Warwick Davis: My Favourite Game



Actor Warwick Davis is perhaps best known to one generation as Wicket the Ewok from Star Wars: Return Of The Jedi or as the protagonist of the Lucas-produced fantasy adventure Willow. To others, he’s more familiar for being Professor Flitwick in the Harry Potter films, or the star of TV mockumentary Life’s Too Short. But since a fateful meeting with Darth Vader, he’s been a gamer at heart.

What was your earliest experience with videogames?
My very first experience of a game was the [Sinclair] ZX81. David Prowse showed me this very rudimentary game in his office, which had a frog jumping across logs that were floating by, and I thought it was amazing. I then bought a ZX Spectrum, where it would take maybe half an hour to load the game – kids don’t know how lucky they are these days. There was a TV show at the time about computer games [Database] where they would broadcast the code for a game with a modem-type sound, and you’d have to record it so you could play it back into the computer in order to play the game – though one time my mum ruined it, because she came in with the Hoover while it was recording. Then the Atari 2600 came along, and that had a nice bit of wood veneer on the front, and I played a lot of Pac-Man. The joysticks back then were really hard to push, and so I used to have blisters on the inside of my hands from playing too much.

So were you mostly a console gamer?
Well, after a while I got the Amiga computer, and the games on that were some of the best ever. I loved the Bitmap Brothers’ games, particularly The Chaos Engine and Speedball 2 – I was really glad to be able to get that on my iPhone.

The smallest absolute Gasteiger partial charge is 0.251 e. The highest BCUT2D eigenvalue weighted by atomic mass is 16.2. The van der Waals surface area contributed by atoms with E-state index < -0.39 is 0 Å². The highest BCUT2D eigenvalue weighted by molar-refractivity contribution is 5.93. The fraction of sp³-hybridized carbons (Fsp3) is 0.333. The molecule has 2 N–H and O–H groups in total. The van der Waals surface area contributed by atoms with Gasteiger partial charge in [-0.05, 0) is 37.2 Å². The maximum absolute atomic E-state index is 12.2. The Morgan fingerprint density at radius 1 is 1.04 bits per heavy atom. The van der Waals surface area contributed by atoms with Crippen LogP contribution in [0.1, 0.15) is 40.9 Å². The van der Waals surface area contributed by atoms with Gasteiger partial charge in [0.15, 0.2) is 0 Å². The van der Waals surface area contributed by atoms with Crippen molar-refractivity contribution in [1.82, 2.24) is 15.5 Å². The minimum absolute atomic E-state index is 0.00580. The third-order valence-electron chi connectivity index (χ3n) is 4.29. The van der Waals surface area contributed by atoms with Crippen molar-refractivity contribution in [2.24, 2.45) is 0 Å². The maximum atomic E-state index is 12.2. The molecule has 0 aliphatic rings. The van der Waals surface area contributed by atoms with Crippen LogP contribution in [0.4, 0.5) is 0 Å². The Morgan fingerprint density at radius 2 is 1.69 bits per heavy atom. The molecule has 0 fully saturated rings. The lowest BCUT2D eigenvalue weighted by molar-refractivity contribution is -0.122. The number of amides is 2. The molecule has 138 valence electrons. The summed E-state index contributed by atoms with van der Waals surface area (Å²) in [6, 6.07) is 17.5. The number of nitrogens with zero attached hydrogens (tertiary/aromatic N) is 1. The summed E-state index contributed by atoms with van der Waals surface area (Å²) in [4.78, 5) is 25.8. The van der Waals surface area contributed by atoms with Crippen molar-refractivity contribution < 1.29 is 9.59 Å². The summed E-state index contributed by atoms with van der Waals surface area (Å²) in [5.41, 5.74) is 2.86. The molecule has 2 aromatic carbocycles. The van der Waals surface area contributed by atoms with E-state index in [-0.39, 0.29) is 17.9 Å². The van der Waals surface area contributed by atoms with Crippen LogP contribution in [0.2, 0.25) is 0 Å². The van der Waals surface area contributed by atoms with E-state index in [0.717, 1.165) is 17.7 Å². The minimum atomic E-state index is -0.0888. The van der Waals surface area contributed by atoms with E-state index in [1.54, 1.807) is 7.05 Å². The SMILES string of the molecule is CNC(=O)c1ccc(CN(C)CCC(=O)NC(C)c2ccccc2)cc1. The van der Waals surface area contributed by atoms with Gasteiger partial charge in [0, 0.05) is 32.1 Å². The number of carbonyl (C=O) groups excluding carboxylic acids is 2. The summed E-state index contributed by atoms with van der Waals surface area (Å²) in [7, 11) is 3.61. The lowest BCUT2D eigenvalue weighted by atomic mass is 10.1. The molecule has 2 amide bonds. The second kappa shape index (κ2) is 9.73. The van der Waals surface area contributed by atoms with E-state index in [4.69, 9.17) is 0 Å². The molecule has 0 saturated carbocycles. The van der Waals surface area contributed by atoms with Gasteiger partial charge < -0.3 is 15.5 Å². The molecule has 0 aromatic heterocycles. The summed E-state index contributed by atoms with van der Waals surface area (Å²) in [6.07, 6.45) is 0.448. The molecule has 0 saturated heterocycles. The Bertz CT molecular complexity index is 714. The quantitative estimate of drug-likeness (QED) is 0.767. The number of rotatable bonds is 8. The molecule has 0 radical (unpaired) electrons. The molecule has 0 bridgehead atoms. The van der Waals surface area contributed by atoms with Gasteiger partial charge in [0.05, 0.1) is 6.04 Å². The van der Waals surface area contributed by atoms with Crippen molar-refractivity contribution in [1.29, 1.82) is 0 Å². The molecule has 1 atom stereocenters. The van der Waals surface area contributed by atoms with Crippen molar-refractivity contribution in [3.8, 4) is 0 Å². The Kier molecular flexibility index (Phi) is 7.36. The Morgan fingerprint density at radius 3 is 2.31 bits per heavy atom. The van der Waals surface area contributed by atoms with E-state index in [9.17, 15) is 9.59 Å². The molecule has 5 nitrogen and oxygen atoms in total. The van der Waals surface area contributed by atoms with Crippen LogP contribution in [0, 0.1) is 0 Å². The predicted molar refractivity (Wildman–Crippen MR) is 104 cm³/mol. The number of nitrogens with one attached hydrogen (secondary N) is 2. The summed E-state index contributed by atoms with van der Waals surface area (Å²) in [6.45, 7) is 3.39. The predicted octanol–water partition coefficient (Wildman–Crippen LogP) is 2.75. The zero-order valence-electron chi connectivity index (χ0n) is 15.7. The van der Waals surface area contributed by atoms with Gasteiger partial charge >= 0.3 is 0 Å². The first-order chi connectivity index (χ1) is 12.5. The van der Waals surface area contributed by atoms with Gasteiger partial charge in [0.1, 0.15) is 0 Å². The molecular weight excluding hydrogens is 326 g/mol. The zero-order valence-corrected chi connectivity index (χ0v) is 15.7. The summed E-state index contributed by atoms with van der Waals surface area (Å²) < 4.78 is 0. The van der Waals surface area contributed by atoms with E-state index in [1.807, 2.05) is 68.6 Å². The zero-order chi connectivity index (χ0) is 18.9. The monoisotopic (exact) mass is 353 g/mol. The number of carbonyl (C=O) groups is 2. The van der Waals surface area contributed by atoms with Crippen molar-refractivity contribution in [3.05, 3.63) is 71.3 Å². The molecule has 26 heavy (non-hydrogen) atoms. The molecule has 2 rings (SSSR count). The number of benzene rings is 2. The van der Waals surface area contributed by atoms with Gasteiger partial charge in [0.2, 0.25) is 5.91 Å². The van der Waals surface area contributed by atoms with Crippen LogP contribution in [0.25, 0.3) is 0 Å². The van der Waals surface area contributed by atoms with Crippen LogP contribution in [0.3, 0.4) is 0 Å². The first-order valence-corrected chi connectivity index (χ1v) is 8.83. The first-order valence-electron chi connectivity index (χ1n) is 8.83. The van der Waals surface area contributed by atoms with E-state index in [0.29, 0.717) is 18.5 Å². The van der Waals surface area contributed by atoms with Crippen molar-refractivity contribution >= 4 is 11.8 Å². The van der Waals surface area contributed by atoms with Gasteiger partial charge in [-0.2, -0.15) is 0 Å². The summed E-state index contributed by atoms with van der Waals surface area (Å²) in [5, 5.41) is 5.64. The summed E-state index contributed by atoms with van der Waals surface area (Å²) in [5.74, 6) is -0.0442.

Have you found yourself with less time to play as your career has developed?
In our house, we’ve got every console there is at the moment. I use gaming as a motivational tool, actually. Some people do it the other way – a lot of gaming and a little bit of work – whereas I do a lot of work, and then ten minutes on the PlayStation is my reward. It’s a way of motivating myself, and it’s a good de-stresser, too.

What games do you unwind with?
I enjoy Grid, and driving games in general, though not if they’re too simmy. Grid seems to find that balance between reality and playability, which I really love, and I love the damage you get on the cars. One of my favourite games on the PlayStation was the original Destruction Derby, and on Grid you can get a similar kind of experience with some of the events. Another game I play as well is Battlefield. I’m no good at it at all, but it’s kind of fun to run around and jump in tanks, and I enjoy the freedom it offers. When I was growing up playing games, I used to think, ‘Wouldn’t it be great if you could get in that vehicle or go in that building?’ And you never could because the maps were so limited. But now these games are vast: if you can see [a vehicle], you can usually drive it or fly it. I’m no good at the fighting or war elements; I just like the idea of wandering around discovering things.

You’ve coauthored an app in Pocket Warwick. Do you find yourself playing games on your phone, or do other apps take up the time? 
Well, there’s so much you can do on your phone now, isn’t there? So you do have to make a conscious choice: am I going to use that free time to play a game, or am I going to catch up on Twitter, or look at the stock market? [I play] Pocket Warwick, obviously, but I also really enjoy the Reckless Racing games on the iPhone.

Do you have an all-time favourite game?
One personal favourite I didn’t mention is Star Wars Battlefront on the PS2 – I used to spend many happy hours playing that. There was a two-player mode on it, which I used to play with my daughter… All-time favourite, though? I don’t know. I want to say Speedball or The Chaos Engine, I think.

It’d be nice to have The Chaos Engine on iPhone, right?
It would work, wouldn’t it? The Bitmap Brothers games had all these little graphical details, the great soundtracks – it was such an immersive experience. I wonder why they never got round to updating all [of them] for all the new consoles. Imagine Chaos Engine on the PS3 – it’d be great.